Sunday, May 31, 2015

Oh hi Doc: Wait: you want me to do ... what?

(From today's TIMES and NEWS-STAR)

A colonoscopy is what I like  to call the ultimate in spring cleaning.

Hardly anyone likes to talk about it. To this I say, good!

Butt, we should talk about it from time to time because it's of crucial
importance: once we stumble upon age 50, these things are crucial in early
detection of one of nature's cruelest surprises. I stepped to the plate a
couple of years ago and told you so, hopefully rallying other digestive
tracts to the cause.

Now, although it's a private subject "hardly anyone" wants to discuss,
"hardly anyone" means that there are people who don't mind sharing the
experience. They were born with caring colons. God love 'em. Such is one
of the finest reporters and human beings I have ever worked with. Donnie
Golfgame recently experienced this procedure first-hand, for lack of a
better term. Or maybe that is the perfect term. Regardless, he files this
report from the Rookie Colonoscopy League, which he joined on a recent
eventful Monday afternoon.

Editor's Note: I told Donnie he would want to bat leadoff in this game, as
I had been taught when I was a rookie. But he messed around and selected
an afternoon start time. Ummm. If you need to get a colonoscopy -- and if
you are 50 and haven't gotten one, you do -- try to be first in line for
several reasons, any of which you should be able to surmise.

Some of Donnie I will paraphrase, but you will get his drift, which is
that if our colons can do it, yours can too:

"It's simply amazing," Donnie GG said, "that after they ran a tube six
feet into my colon, I felt no after effects. No cramps, no soreness or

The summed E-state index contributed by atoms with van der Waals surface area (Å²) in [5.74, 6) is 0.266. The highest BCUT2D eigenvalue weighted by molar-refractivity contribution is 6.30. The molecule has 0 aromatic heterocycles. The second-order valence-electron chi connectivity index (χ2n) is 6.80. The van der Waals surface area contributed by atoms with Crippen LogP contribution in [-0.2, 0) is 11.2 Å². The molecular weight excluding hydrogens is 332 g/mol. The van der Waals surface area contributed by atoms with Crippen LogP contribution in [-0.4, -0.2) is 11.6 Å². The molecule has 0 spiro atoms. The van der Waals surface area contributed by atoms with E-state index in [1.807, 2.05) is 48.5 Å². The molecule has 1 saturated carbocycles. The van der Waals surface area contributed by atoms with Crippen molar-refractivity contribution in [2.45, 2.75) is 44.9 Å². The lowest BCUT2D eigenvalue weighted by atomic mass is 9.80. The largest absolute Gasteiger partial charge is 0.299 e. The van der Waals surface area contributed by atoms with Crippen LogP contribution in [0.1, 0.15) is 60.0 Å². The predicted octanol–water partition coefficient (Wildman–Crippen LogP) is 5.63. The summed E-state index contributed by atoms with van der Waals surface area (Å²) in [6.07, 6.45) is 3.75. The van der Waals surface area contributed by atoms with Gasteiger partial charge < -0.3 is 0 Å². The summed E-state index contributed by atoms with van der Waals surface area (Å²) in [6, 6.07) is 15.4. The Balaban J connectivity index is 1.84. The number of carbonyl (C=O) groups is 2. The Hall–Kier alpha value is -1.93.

swelling. Well, no more than usual, considering where I work and how I'm
taken advantage of all the live-long day. Another story tho...

"It's kind of surreal looking back on it. (There is no other angle, from
what I can tell, to look at this sort of thing.) Again, the anxiety factor
was major heading toward the 6:30 evening-prior prep time. So much so that
I said 'what the heck' and began the process early. You know, a 'hit it
before it hits me' kind of thing. It wasn't good, but not nearly as bad as
I had anticipated, which I think made it tolerable.

"Can't say the thought of Round 2 was that appealing at 7 the next
morning, but again I hit it head-on starting at 6:45 a.m. Then after some
hand-wringing and wondering why I opted for a 3 p.m. appointment, next
thing you know I'm riding in the car with my wife to the clinic. They were
running behind -- no pun intended -- so instead of 3, they didn't get me
into 'the room' until 4 p.m.

"After some chatter, and a realization on my part that there were far more
people in the room than I had expected, the nurse told me I'd feel a warm
sensation and then 'You'll fall asleep and wake up when it's over.' I saw
her plug the syringe into the IV, and I 'relaxed' as much as you can on
your side in a gown on a table with lots of strangers around, especially
when you know exactly what they are about to do to you, and I remember
thinking, 'I don't feel a warm sensation...

"And then I woke up.

"My wife told me I was talking gibberish right before I woke, but she did
hear me say distinctly, 'There's too many people.' I don't have any
recollection of that, but I hope that while I was asleep I didn't ask any
of them to leave, or to get out and leave me and my colon alone, since
that was, after all, the whole point of our being there.

"So from my insides to yours, I can't thank you enough for what your
support has meant to me. Your own personal colon will be glad to know that
all my results were good, for which I am grateful. The doctor said I
should come back in 10 years, which seems like a long time; he told me
that amount of time between procedures was normal, which made me feel
better. I thought it might have been something I'd said..."